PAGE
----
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Monday, June 24, 2024
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Courtesy of Wisconsin DNR

As a famous bear turns 80, be wary of wildfires in Wisconsin

Though devastating wildfires in the South and Pacific West frequently make headlines, wildfires pose a threat to states like Wisconsin, too

He’s turning 80 this year, but you probably still see him all around the country delivering one message: only you can prevent wildfires. 

Be it on TV, radio or driving by one of the many standing fire danger signs, Smokey Bear has spread the message of wildfire prevention for decades. But statistics say there’s a lot more work to be done.

Since 1983, the National Interagency Fire Center reported an average of approximately 70,000 wildfires per year across the country. Wildfires are natural parts of some ecosystems and can be beneficial to native plant species and biodiversity, according to National Geographic. 

However, a significant number of those aren’t part of natural forest systems. Natural wildfires are most often caused by lightning, but in Wisconsin, 98% of wildfires are caused by humans, according to the Wisconsin Department of Natural Resources (DNR). That also means that 98% of wildfires in the state can be prevented. 

Catherine Koele is a wildfire prevention specialist for the Wisconsin DNR and has been doing the job for about 20 years.

“I think there's a little bit of a misconception about kinds of fires in the Great Lakes region. You see the news and you think of these huge wildfires in the Western United States, but a lot of those are caused by lightning,” Koele told The Daily Cardinal. “In Wisconsin, about a third of our fires are caused by debris burning, so it's kind of a cultural thing.”

Dane County has already seen four wildfires in 2024. Wisconsin as a whole has seen 508 wildfires and 1,006 acres burned so far this year, according to the DNR. From 2012 to 2023, the state lost 338 structures to wildfires, and 4,090 structures were saved from wildfires.

Koele said wildfires that start in remote areas out west are less likely to affect property. But Wisconsin’s forests and where people choose to build homes poses a unique wildfire threat in the state.

“[In Wisconsin] our fires are very fast, very quick. They're typically caused by people where people live, so it does place a higher risk on homes and properties,” Koele said. “It's called a wildland urban interface. We do have a lot of that where the forest meets homes. When these fires occur, it immediately places your home at risk.”

Beyond debris burning, which requires a permit, Koele said campfires and cooking fires can be dangerous if done recklessly.

“While we don't have a ton of those wildfires in Wisconsin — less than 10% — a fire in the wrong place can do some damage,” Koele said.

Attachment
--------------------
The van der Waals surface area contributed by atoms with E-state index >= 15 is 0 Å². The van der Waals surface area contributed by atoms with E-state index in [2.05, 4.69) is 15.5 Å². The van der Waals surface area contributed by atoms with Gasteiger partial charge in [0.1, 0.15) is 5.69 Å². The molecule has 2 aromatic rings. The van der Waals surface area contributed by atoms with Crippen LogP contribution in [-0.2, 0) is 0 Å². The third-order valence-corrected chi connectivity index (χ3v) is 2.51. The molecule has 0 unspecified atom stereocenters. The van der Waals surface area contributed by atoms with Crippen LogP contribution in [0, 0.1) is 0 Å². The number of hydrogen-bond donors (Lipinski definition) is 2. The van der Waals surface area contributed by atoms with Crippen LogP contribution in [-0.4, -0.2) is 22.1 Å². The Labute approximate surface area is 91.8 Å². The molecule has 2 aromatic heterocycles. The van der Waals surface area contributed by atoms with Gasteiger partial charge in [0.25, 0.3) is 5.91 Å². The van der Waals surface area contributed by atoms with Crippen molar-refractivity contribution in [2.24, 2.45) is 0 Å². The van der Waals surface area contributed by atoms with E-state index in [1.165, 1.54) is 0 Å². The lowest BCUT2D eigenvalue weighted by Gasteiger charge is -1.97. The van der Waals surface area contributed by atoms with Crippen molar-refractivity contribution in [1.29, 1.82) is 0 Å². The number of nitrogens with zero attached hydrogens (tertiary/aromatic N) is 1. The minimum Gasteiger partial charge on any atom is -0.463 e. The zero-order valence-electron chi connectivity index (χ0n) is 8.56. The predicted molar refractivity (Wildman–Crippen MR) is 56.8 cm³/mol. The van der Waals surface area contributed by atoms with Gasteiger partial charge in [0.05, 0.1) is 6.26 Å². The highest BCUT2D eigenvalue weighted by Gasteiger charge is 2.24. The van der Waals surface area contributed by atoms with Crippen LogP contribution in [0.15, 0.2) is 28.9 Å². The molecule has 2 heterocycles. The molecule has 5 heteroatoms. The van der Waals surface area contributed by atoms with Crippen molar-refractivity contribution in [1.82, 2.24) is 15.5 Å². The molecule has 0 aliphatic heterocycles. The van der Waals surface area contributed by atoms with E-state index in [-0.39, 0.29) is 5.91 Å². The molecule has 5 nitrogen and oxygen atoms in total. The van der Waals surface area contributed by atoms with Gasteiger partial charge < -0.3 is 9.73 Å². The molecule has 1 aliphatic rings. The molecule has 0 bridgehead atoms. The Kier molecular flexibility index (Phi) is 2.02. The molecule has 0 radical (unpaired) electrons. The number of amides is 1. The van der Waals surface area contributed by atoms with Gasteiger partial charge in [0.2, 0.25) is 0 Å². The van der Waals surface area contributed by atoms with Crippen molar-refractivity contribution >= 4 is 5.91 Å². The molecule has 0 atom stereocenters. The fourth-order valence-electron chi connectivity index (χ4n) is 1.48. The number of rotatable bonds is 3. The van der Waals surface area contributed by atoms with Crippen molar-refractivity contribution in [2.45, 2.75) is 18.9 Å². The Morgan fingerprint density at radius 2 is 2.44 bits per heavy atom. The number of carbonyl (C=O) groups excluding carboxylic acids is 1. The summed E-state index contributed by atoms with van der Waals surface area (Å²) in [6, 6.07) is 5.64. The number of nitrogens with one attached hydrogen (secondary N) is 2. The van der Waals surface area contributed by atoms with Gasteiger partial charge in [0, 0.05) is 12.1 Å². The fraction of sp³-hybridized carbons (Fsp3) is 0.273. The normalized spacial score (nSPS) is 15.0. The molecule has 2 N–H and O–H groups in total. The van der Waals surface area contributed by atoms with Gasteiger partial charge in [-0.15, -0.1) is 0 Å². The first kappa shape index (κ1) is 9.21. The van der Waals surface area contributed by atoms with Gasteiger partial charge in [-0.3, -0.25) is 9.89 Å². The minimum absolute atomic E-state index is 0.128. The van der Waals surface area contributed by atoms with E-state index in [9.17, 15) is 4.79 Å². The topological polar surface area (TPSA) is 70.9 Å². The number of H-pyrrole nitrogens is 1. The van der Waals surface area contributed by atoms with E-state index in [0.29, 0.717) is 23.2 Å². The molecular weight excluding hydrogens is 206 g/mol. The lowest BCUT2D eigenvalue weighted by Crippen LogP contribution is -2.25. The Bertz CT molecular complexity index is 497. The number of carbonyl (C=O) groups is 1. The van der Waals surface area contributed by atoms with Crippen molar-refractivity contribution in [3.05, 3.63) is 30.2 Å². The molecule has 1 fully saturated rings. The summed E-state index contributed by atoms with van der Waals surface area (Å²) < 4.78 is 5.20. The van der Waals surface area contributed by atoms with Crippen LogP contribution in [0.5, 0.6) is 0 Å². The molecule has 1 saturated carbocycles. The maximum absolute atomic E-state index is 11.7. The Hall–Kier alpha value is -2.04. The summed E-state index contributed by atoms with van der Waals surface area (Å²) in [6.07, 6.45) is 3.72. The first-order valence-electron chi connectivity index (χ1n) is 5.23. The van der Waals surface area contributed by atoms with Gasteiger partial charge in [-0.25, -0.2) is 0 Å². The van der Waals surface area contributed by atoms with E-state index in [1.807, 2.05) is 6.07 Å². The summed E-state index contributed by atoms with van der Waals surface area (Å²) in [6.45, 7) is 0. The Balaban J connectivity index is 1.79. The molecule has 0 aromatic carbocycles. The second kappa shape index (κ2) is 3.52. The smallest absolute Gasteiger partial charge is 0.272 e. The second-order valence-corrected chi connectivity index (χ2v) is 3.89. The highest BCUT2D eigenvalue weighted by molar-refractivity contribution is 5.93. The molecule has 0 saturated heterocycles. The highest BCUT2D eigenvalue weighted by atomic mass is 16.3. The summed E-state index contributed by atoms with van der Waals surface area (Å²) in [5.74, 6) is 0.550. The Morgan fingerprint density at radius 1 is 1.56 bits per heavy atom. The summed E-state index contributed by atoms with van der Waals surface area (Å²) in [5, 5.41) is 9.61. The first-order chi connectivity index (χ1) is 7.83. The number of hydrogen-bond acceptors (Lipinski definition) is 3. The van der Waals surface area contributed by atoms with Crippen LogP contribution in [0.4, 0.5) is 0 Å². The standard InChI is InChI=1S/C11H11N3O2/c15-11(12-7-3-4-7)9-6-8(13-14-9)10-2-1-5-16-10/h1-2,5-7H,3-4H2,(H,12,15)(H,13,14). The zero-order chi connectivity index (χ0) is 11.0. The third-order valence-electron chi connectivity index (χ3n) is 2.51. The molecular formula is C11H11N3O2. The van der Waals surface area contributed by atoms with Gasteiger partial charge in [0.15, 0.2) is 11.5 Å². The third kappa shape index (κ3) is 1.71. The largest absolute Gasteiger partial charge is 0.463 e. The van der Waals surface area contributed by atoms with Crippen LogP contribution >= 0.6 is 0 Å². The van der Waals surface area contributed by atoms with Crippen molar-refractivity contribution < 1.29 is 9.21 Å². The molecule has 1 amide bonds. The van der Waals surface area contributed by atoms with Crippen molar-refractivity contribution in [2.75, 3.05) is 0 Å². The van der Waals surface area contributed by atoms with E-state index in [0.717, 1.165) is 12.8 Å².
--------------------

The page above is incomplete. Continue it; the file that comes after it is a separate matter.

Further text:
Earlier this April, a cooking fire caused a wildfire that burned through 200 acres in Washburn County, Koele said.

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What you can do to protect Wisconsin’s forests

As Wisconsin moves away from the spring and winter season into another summer, here’s what to keep in mind to protect the environment while enjoying the outdoors.

The major threats are organized fires like debris burning and cooking or campfires, Koele said. Fireworks also cause a concerning spike in wildfires, particularly around the Fourth of July.

“In Wisconsin, we have most of our vegetation pretty greened up usually in July, and that's usually when we start to see fires go down,” Koele said. “But if we find ourselves in a drought situation, having those fireworks — any sparks can cause a fire, especially in those really dry grasses.”

Be careful disposing of charcoal briquettes from the Fourth of July and summer grills, too, Koele said. If they’re still hot to the touch, they could be prime fuel for a wildfire.

Cigarette butts, despite their perceptions, aren’t among the leading causes of wildfires.

“Less than 1 or 2% of our fires are caused by smoking debris, so not to say that it can't happen,” Koele said. “We shouldn't be throwing any smoking materials into the outdoors just because of the littering obviously, but I think that's a big misconception.”

The best thing you can do is educate yourself about wildfire risks and always check the local fire danger and fire restrictions before heading out to grill, start a campfire or recreate with any sort of fire, Koele said. 

The WISBURN app also provides educational resources, Koele said. Smokey Bear also has fire safety tips on his website.

As you head out to enjoy Wisconsin’s beautiful outdoors, don’t forget to keep one of America’s favorite bears and his message close to your heart. It’s up to everyone to keep Wisconsin’s stunning forests safe from wildfires.



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Ian Wilder

Ian Wilder is a Sports Editor and former senior staff writer for The Daily Cardinal. He’s formerly covered the men’s hockey beat, state politics and features. Follow him on Twitter at @IanWWilder.

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